Speech: Opening of the exposition ‘See through us’.

Though I am born in Holland, my parents are from Bursa/Turkey. And if you are from Turkey yourself, you know what that means…. All men in Bursa are gay. Supposedly… The reason for that is that two of Turkeys biggest  musicians, Zeki Muren and Bulent Ersoy, are both from Bursa….

Zeki Muren was a gay singer, and Bulent Ersoy was born a man and was one of the first people in Turkey to have a sex change. I lived for four years in Turkey with my grandparents. As a child I remember feeling a weird kind of joy, a relief, that these great musicians were loved by them. Because even I could sense that they were perceived as different.

And yet, I am not proud of the culture I grew up in. I am rather ashamed  of their inability to tolerate people who are in their opinion unlike them. And I am rather ashamed of the cruelty that lies in the culture that wants to root out anything that’s different and experiences it as a threat to society.

Homosexuals, transsexuals, they are all reasonably tolerable if they place themselves outside society. By being an artist and thus eccentric. Bulent Ersoy for instance, shows her devotion to Allah at all times. Maybe she is deeply religious, but I sense she is also doing it to reassure the public. They are all fine to live with, if they are not seen or heard in the context of the reality of daily life and most of all: if they do not belong to your family.  If they are not your own child.

Turkey and the culture I grew up in, has treated homosexuals and transsexuals as stepchildren. As bastards. Unwanted, with no right to be alive, no right for status, no right to live with a straight back and be fully accepted in to society. Turkey has neglected its responsibility: To acknowledge and tolerate. A birthright for everyone that is born on its soil.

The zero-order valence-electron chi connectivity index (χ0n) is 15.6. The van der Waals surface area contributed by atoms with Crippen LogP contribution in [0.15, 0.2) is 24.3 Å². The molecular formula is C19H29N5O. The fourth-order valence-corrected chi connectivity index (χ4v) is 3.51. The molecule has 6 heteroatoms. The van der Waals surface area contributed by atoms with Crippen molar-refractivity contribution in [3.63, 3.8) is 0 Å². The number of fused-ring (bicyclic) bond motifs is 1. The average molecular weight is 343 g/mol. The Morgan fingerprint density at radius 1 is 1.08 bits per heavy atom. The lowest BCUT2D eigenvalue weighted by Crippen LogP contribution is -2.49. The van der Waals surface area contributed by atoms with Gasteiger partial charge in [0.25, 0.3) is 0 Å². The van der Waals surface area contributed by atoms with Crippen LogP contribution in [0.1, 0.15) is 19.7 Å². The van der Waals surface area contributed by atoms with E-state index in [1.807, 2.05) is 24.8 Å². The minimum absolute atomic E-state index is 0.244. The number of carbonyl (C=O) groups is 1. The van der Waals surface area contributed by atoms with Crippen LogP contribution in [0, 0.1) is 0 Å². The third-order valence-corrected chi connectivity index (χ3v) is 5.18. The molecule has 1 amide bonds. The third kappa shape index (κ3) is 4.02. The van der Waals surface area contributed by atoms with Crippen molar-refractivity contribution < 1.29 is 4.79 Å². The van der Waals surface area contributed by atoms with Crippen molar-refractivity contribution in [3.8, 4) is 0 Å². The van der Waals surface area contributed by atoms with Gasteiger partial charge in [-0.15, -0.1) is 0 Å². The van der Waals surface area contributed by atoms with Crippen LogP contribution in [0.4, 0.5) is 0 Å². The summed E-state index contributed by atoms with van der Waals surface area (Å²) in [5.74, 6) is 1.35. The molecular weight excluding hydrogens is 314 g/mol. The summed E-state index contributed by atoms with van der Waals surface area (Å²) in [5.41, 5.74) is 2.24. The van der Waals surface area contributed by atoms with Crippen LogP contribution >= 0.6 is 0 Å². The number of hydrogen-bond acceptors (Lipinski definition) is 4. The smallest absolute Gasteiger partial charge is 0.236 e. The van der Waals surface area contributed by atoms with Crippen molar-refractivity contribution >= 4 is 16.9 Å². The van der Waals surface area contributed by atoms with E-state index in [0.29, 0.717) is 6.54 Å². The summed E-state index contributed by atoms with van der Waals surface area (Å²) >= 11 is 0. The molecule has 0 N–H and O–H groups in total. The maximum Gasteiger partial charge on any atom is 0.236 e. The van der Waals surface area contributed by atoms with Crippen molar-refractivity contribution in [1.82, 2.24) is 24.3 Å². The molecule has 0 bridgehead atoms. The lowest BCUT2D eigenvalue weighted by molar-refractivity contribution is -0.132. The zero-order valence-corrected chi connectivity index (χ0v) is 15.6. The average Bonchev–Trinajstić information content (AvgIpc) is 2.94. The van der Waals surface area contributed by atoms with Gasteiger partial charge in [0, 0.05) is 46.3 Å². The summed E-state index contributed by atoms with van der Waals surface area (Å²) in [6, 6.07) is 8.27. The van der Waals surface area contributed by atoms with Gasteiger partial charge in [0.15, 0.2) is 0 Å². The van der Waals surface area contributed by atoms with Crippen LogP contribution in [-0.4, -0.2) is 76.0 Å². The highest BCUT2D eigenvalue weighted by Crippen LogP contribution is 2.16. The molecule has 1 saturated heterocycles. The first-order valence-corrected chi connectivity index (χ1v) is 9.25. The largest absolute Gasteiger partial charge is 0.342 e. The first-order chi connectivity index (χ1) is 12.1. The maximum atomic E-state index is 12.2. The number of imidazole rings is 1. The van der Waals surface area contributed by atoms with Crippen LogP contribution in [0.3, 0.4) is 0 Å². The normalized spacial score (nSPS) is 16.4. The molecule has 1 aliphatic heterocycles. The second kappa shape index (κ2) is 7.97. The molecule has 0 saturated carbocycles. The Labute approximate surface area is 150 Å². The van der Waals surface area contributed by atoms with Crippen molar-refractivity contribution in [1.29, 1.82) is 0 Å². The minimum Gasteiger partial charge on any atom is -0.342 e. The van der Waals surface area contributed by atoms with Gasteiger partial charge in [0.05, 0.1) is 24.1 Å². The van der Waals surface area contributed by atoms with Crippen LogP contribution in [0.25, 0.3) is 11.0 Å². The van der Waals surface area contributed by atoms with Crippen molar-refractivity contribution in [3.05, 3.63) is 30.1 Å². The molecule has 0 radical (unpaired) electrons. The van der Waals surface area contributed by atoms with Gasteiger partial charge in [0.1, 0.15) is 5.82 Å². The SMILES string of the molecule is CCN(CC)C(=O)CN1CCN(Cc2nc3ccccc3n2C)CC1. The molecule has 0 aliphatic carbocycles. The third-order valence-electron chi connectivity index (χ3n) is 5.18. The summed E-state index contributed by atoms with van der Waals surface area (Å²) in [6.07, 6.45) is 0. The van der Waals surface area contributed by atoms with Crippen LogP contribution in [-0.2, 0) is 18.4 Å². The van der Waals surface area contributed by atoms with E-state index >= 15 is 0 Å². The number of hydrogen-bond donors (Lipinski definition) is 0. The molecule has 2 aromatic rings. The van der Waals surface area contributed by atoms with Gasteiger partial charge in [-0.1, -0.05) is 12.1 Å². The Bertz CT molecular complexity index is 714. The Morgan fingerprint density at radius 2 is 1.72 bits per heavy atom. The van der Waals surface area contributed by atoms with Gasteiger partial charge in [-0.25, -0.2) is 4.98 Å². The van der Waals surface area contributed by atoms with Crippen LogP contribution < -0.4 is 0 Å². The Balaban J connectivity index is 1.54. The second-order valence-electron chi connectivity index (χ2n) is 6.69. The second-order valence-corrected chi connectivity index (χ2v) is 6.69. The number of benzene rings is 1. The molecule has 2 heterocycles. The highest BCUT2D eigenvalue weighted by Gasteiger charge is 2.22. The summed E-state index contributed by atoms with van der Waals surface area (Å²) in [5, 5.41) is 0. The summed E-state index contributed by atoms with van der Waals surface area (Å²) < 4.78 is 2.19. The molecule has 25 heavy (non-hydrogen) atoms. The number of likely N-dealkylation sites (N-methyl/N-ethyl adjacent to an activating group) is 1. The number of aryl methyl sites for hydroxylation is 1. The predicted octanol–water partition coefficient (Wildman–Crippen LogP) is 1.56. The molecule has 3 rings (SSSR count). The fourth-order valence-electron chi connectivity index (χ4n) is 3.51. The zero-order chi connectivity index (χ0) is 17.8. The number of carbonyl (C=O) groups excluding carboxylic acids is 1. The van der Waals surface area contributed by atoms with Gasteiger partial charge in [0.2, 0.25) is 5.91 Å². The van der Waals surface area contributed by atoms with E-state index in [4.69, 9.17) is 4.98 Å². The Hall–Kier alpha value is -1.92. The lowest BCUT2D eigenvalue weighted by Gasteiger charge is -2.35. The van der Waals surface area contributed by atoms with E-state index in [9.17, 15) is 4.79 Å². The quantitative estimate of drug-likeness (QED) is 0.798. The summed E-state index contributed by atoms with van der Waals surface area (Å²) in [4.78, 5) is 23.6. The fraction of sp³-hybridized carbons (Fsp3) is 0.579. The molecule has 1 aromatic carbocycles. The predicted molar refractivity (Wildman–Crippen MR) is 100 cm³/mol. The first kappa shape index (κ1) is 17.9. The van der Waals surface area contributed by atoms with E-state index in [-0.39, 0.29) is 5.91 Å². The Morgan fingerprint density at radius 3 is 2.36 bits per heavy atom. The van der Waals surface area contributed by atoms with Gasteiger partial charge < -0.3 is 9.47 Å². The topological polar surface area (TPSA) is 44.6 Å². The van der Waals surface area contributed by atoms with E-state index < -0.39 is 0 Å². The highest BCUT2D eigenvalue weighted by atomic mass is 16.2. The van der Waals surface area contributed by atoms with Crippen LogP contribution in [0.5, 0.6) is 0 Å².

For me the act of seeing is an act of love. Deep down we all want to be seen. We want to be seen by our parents, by our lovers, by society.

We want to exist in someone’s eye. When we resonate in somebody else’s perception. That is when we feel alive. When we are seen, we know we exist. Otherwise one is all alone in his or her universe. Like sound without echo.

But the act of love that is seeing is not something that is done actively by the seer and passively by the person that is seen. It needs commitment on both sides. The person that is looked at, must be open, vulnerable and make a conscious decision to show herself. The looker must be open, and willing to let go of expectations and concepts.

If seeing and being seen doesn’t change you, then you haven’t really looked.

In this case, the men and women that have willingly shown themselves to Diana, and thus to us, have done their part of the deal. And they have been very courageous.

I am not just talking about the political context. How many of us are brave enough to show our selves when we know, for sure that there is a big possibility that a part of us will be rejected, condemned, ridiculed. When we know we will not be looked at with kind eyes…  And yet these men and women have done so, knowing that they will not always be assured of the shelter of a gallery, but that their images will go out into the world.

They did this, because they want to be seen.

Thank you Diana for your work and for making this possible.

Nazmiye Oral
5 november, Amsterdam